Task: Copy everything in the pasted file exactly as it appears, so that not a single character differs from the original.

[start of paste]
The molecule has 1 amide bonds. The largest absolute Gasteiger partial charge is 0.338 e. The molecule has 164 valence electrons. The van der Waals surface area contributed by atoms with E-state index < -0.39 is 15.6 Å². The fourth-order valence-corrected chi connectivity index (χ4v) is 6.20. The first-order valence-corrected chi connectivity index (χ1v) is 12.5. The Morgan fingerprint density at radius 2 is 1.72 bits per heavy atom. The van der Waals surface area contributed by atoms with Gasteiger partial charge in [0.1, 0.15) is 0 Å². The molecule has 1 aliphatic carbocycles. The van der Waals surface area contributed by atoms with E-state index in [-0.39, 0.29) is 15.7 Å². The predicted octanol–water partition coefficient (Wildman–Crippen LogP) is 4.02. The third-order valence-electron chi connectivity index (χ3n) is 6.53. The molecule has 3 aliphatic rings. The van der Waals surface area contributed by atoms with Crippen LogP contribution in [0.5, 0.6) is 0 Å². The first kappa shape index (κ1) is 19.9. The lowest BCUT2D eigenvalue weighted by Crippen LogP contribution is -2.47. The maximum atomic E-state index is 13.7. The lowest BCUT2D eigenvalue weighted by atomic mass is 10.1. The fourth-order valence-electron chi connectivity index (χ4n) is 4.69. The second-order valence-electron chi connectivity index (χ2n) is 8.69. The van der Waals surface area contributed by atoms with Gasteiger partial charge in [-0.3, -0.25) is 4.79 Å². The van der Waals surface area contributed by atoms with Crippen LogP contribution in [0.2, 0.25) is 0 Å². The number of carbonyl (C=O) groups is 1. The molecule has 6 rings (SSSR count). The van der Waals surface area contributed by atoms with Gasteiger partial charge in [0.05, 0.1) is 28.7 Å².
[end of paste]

The molecule has 1 amide bonds. The largest absolute Gasteiger partial charge is 0.338 e. The molecule has 164 valence electrons. The van der Waals surface area contributed by atoms with E-state index < -0.39 is 15.6 Å². The fourth-order valence-corrected chi connectivity index (χ4v) is 6.20. The first-order valence-corrected chi connectivity index (χ1v) is 12.5. The Morgan fingerprint density at radius 2 is 1.72 bits per heavy atom. The van der Waals surface area contributed by atoms with Gasteiger partial charge in [0.1, 0.15) is 0 Å². The molecule has 1 aliphatic carbocycles. The van der Waals surface area contributed by atoms with E-state index in [-0.39, 0.29) is 15.7 Å². The predicted octanol–water partition coefficient (Wildman–Crippen LogP) is 4.02. The third-order valence-electron chi connectivity index (χ3n) is 6.53. The molecule has 3 aliphatic rings. The van der Waals surface area contributed by atoms with Crippen LogP contribution in [0.5, 0.6) is 0 Å². The first kappa shape index (κ1) is 19.9. The lowest BCUT2D eigenvalue weighted by Crippen LogP contribution is -2.47. The maximum atomic E-state index is 13.7. The lowest BCUT2D eigenvalue weighted by atomic mass is 10.1. The fourth-order valence-electron chi connectivity index (χ4n) is 4.69. The second-order valence-electron chi connectivity index (χ2n) is 8.69. The van der Waals surface area contributed by atoms with Gasteiger partial charge in [-0.3, -0.25) is 4.79 Å². The van der Waals surface area contributed by atoms with Crippen LogP contribution in [0.2, 0.25) is 0 Å². The number of carbonyl (C=O) groups is 1. The molecule has 6 rings (SSSR count). The van der Waals surface area contributed by atoms with Gasteiger partial charge in [0.05, 0.1) is 28.7 Å².